As I write this, I’m looking at our kitchen counters and noticing that that isn’t much space on them. Zucchinis are piled up next to the stove. Mini pumpkins and butternut squash are waiting for their turns. Chili peppers are drying beside the fridge. And then there are the tomatoes: about five different kinds, at various stages of ripeness, piled up in bowls.
I didn’t intend to plant so many tomatoes this year. My original intention was to grow just eight plants, but we sowed a few extra seeds as insurance and then couldn’t bear to get rid of the cute little sprouts. More seedlings came as a result of demos during a class I taught. A bunch of black cherries seeded themselves in one of our beds, and I decided to let them grow. We ended up with about twenty-five plants: Sweet Baby Girl cherries, Juliets, Romas, Oregon Springs and a mysterious, striped grape tomato that I certainly don’t remember planting.
It was overwhelming, all this abundance. Now that fall is here, it’s time to savour what we can. Pretty soon, I’ll be dreaming of fresh tomatoes and counting down the days until we have them again.
Tomatoes are fussy. Growing them requires a lot of work: starting the seeds indoors, carefully repotting seedlings, weekly pruning. They’re prone to a host of diseases. These central American natives just aren’t well-suited to our cool, damp rainforest climate. That’s part of that makes them so rewarding.
This year’s hot weather has brought a number of challenges, but growing tomatoes has not been one of them. They love the heat. So did our basil. This fussy herb has met with limited success in our garden in past years, but this summer it did beautifully. Poking my head into our tomato-and basil bed was quite the aromatic experience.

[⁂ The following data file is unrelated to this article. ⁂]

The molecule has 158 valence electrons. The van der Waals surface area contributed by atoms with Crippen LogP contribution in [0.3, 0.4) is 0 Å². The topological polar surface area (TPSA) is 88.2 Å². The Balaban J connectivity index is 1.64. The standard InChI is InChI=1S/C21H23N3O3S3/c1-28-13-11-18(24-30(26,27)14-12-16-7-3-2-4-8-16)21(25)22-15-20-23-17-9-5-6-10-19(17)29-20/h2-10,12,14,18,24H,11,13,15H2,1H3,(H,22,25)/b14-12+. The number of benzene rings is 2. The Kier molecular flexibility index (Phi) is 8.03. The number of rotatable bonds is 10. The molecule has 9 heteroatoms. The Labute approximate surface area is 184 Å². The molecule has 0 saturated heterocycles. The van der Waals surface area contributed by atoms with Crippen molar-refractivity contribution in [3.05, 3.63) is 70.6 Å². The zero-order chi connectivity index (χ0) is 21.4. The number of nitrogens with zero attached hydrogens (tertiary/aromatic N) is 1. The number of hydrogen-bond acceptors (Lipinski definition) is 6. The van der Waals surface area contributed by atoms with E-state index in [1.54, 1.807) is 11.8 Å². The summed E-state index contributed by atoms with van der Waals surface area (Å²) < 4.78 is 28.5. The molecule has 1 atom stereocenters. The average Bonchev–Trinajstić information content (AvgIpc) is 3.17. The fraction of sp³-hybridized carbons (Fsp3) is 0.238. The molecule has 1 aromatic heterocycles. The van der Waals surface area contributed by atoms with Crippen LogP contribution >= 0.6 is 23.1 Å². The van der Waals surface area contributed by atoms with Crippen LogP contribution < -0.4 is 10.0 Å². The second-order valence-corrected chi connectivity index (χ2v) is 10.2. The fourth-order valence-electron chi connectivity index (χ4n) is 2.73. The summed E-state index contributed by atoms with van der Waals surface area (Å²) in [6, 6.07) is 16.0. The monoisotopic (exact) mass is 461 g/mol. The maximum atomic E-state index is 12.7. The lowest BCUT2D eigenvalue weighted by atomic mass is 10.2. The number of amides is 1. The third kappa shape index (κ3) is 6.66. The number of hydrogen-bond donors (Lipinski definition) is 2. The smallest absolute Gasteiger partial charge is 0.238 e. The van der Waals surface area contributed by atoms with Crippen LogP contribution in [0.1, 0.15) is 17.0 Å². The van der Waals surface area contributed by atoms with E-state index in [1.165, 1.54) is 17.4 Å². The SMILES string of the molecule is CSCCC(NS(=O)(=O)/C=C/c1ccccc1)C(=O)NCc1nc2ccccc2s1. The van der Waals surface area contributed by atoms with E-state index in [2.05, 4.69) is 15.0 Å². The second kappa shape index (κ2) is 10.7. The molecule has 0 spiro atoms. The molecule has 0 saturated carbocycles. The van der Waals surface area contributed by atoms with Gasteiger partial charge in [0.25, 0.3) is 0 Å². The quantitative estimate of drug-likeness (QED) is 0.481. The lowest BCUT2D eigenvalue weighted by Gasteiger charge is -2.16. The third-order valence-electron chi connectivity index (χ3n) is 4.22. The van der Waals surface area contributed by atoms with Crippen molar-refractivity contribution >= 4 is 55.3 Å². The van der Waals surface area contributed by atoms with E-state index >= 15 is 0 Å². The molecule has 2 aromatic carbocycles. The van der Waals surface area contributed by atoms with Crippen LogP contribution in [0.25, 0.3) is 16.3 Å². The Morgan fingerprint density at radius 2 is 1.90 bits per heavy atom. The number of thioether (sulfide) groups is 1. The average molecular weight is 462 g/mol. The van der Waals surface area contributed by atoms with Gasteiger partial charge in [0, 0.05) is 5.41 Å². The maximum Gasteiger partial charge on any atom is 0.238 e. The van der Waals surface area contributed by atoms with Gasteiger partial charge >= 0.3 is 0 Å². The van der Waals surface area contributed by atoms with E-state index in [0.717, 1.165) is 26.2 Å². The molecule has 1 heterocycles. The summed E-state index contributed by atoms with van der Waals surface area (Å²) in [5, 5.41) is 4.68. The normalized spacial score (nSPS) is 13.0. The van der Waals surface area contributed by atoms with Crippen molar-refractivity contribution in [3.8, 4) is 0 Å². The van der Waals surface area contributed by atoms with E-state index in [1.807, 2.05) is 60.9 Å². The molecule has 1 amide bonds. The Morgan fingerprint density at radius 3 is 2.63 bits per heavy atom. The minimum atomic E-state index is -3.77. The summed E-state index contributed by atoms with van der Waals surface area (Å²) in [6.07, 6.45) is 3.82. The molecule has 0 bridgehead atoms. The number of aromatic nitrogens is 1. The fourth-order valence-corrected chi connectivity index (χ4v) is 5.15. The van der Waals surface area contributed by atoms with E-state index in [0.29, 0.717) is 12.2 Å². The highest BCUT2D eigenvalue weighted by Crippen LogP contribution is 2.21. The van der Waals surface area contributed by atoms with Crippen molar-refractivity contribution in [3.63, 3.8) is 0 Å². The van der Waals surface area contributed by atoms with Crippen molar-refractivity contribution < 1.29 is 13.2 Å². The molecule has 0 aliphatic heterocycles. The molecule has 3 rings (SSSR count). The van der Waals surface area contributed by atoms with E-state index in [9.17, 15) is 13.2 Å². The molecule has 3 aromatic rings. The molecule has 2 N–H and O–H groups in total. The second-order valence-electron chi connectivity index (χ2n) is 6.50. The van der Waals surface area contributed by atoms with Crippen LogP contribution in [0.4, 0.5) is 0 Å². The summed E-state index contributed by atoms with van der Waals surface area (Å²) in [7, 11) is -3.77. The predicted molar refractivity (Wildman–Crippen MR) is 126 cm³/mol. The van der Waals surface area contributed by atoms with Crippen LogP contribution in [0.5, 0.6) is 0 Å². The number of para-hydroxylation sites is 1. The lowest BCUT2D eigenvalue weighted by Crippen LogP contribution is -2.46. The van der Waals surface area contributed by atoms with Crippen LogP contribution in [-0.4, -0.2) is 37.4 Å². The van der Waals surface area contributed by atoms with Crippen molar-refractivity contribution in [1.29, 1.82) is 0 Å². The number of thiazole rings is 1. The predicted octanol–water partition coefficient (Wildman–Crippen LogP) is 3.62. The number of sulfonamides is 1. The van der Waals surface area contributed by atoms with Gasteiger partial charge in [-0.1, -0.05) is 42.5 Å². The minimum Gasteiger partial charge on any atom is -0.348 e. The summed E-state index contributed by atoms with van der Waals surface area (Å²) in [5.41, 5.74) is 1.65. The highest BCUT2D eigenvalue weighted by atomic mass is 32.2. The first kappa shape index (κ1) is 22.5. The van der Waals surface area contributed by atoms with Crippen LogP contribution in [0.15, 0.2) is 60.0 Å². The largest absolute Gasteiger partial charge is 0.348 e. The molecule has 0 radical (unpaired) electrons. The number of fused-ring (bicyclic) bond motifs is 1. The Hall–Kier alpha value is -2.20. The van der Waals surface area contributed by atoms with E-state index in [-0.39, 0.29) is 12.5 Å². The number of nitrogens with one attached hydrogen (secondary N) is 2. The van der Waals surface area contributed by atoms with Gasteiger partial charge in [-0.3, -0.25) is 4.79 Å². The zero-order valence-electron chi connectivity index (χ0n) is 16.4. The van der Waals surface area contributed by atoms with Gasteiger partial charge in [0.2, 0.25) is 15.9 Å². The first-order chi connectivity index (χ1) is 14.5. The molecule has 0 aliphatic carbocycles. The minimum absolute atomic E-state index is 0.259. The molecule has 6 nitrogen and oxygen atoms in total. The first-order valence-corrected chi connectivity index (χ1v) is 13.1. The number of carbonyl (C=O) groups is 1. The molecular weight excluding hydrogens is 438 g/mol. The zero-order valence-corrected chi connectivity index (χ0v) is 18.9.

As soon as October rolled around, our tomatoes started to succumb to late blight, a disease that’s impossible to avoid unless you own a greenhouse. By mid-month, we had harvested all of the fruits, allowing the green ones to ripen in the kitchen. We also picked all of our basil and made freezer-friendly pesto. Nothing is quite as life-affirming as thawing out a jar of home-grown pesto in the middle of winter.
Soup season is here. I love making a big pot on the weekend and using it as the base for dinners for the next few days. Tropical cashews are definitely NOT a local food for us, but they have a place in our kitchen because of their ability to create a cream base that tastes even better than dairy. Miso may be an unexpected ingredient in pesto, but trust me, it adds a depth of flavour that more than adequately replaces traditional parmesan. This soup came together at the beginning of a busy week when I needed something fast, filling and simple.
- FOR THE SOUP:
- 1 large onion, roughly chopped
- 1 tablespoon olive oil
- 4 cups fresh tomatoes, roughly chopped (romas are ideal, but any variety will work)
- ½ cup roasted cashews
- ½ chili (optional)
- 3 cups water
- Salt and pepper to taste
- FOR THE PESTO:
- ½ cup walnuts
- 2 cups fresh basil, stems removed, packed
- 2 cloves garlic
- 1 tablespoon miso paste
- ½ cup olive oil
- Salt and pepper to taste
- Heat the olive oil in a large pot and add the onions. On medium-low heat, cook until they are translucent, about 10 minutes. Add the tomatoes, cashews and chili. Turn up the heat and add the water. Cook until the mixture comes to a gentle boil.
- Transfer to a blender and blend on high until the soup becomes creamy. You may need to do this in two or three batches, using a large bowl to hold the extra blended soup. Once everything is blended, return the soup to the pot, give it a stir and add generous amounts of salt and pepper.
- The soup should have a nice creamy consistency. If it is too thick, add more water as needed.
- While the soup is cooking, make the pesto by combining all ingredients in a blender or food processor. Eat immediately or store for up to a week in the fridge. If storing in the fridge, use the smallest jar you can find to help prevent the pesto from oxidizing (turning brown) and pour a thin layer of olive oil on top. The also pesto freezes beautifully. Use an ice cube tray or mini mason jars to freeze the pesto in portions.
- To serve, pour the soup into bowls and top with a spoonful of miso-basil pesto.
Want more yummy gardening tips? Join me on Roundhouse Radio 98.3 FM every Tuesday afternoon at 5:00pm Pacific for Fabulous Urban Gardens on “Home” with host Jana Lynne White!